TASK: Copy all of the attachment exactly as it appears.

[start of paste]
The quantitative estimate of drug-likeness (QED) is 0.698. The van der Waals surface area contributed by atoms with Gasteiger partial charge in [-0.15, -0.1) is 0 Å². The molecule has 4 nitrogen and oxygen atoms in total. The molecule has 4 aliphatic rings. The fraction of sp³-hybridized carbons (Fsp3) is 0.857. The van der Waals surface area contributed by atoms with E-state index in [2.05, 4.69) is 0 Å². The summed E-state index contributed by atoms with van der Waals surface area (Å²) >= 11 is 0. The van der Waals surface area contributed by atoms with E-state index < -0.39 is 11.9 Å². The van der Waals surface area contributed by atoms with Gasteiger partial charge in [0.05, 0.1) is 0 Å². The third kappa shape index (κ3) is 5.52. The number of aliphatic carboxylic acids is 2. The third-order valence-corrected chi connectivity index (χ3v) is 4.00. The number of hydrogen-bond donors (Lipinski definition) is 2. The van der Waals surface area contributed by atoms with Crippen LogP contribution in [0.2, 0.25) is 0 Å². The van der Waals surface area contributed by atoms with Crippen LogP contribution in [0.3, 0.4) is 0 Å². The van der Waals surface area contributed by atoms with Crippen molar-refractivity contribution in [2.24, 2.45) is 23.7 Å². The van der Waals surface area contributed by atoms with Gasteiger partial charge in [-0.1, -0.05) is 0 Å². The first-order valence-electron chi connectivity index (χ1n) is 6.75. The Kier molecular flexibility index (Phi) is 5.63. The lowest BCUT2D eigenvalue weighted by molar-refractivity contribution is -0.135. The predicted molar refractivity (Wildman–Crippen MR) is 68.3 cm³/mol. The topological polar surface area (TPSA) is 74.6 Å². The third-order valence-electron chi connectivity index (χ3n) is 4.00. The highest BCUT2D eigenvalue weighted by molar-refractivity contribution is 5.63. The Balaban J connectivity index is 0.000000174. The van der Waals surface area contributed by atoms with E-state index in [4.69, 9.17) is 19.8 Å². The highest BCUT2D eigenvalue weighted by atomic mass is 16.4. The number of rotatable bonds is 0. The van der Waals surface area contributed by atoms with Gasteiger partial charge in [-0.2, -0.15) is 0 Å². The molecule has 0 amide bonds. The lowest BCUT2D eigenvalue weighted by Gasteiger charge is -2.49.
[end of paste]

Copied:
The quantitative estimate of drug-likeness (QED) is 0.698. The van der Waals surface area contributed by atoms with Gasteiger partial charge in [-0.15, -0.1) is 0 Å². The molecule has 4 nitrogen and oxygen atoms in total. The molecule has 4 aliphatic rings. The fraction of sp³-hybridized carbons (Fsp3) is 0.857. The van der Waals surface area contributed by atoms with E-state index in [2.05, 4.69) is 0 Å². The summed E-state index contributed by atoms with van der Waals surface area (Å²) >= 11 is 0. The van der Waals surface area contributed by atoms with E-state index < -0.39 is 11.9 Å². The van der Waals surface area contributed by atoms with Gasteiger partial charge in [0.05, 0.1) is 0 Å². The third kappa shape index (κ3) is 5.52. The number of aliphatic carboxylic acids is 2. The third-order valence-corrected chi connectivity index (χ3v) is 4.00. The number of hydrogen-bond donors (Lipinski definition) is 2. The van der Waals surface area contributed by atoms with Crippen LogP contribution in [0.2, 0.25) is 0 Å². The van der Waals surface area contributed by atoms with Crippen LogP contribution in [0.3, 0.4) is 0 Å². The van der Waals surface area contributed by atoms with Crippen molar-refractivity contribution in [2.24, 2.45) is 23.7 Å². The van der Waals surface area contributed by atoms with Gasteiger partial charge in [-0.1, -0.05) is 0 Å². The first-order valence-electron chi connectivity index (χ1n) is 6.75. The Kier molecular flexibility index (Phi) is 5.63. The lowest BCUT2D eigenvalue weighted by molar-refractivity contribution is -0.135. The predicted molar refractivity (Wildman–Crippen MR) is 68.3 cm³/mol. The topological polar surface area (TPSA) is 74.6 Å². The third-order valence-electron chi connectivity index (χ3n) is 4.00. The highest BCUT2D eigenvalue weighted by molar-refractivity contribution is 5.63. The Balaban J connectivity index is 0.000000174. The van der Waals surface area contributed by atoms with E-state index in [4.69, 9.17) is 19.8 Å². The highest BCUT2D eigenvalue weighted by atomic mass is 16.4. The number of rotatable bonds is 0. The van der Waals surface area contributed by atoms with Gasteiger partial charge in [-0.2, -0.15) is 0 Å². The molecule has 0 amide bonds. The lowest BCUT2D eigenvalue weighted by Gasteiger charge is -2.49.